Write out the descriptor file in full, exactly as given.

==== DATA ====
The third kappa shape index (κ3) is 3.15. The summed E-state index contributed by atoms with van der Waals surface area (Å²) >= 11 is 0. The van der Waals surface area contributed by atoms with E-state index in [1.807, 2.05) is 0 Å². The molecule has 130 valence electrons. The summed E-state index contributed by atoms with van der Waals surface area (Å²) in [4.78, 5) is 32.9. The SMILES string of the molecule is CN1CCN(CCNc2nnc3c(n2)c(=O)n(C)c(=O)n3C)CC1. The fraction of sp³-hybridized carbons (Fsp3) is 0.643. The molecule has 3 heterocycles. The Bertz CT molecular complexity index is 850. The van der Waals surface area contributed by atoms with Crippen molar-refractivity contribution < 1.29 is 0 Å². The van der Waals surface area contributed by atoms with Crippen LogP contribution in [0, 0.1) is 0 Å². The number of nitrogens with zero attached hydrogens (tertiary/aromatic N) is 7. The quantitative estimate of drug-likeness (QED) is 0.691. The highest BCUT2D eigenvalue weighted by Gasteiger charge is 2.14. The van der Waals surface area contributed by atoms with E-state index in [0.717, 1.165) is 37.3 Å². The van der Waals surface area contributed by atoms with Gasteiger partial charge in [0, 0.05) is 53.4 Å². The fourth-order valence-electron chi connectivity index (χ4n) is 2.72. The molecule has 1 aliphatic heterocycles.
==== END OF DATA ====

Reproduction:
The third kappa shape index (κ3) is 3.15. The summed E-state index contributed by atoms with van der Waals surface area (Å²) >= 11 is 0. The van der Waals surface area contributed by atoms with E-state index in [1.807, 2.05) is 0 Å². The molecule has 130 valence electrons. The summed E-state index contributed by atoms with van der Waals surface area (Å²) in [4.78, 5) is 32.9. The SMILES string of the molecule is CN1CCN(CCNc2nnc3c(n2)c(=O)n(C)c(=O)n3C)CC1. The fraction of sp³-hybridized carbons (Fsp3) is 0.643. The molecule has 3 heterocycles. The Bertz CT molecular complexity index is 850. The van der Waals surface area contributed by atoms with Crippen molar-refractivity contribution < 1.29 is 0 Å². The van der Waals surface area contributed by atoms with Crippen LogP contribution in [0, 0.1) is 0 Å². The number of nitrogens with zero attached hydrogens (tertiary/aromatic N) is 7. The quantitative estimate of drug-likeness (QED) is 0.691. The highest BCUT2D eigenvalue weighted by Gasteiger charge is 2.14. The van der Waals surface area contributed by atoms with E-state index in [0.717, 1.165) is 37.3 Å². The van der Waals surface area contributed by atoms with Gasteiger partial charge in [0, 0.05) is 53.4 Å². The fourth-order valence-electron chi connectivity index (χ4n) is 2.72. The molecule has 1 aliphatic heterocycles.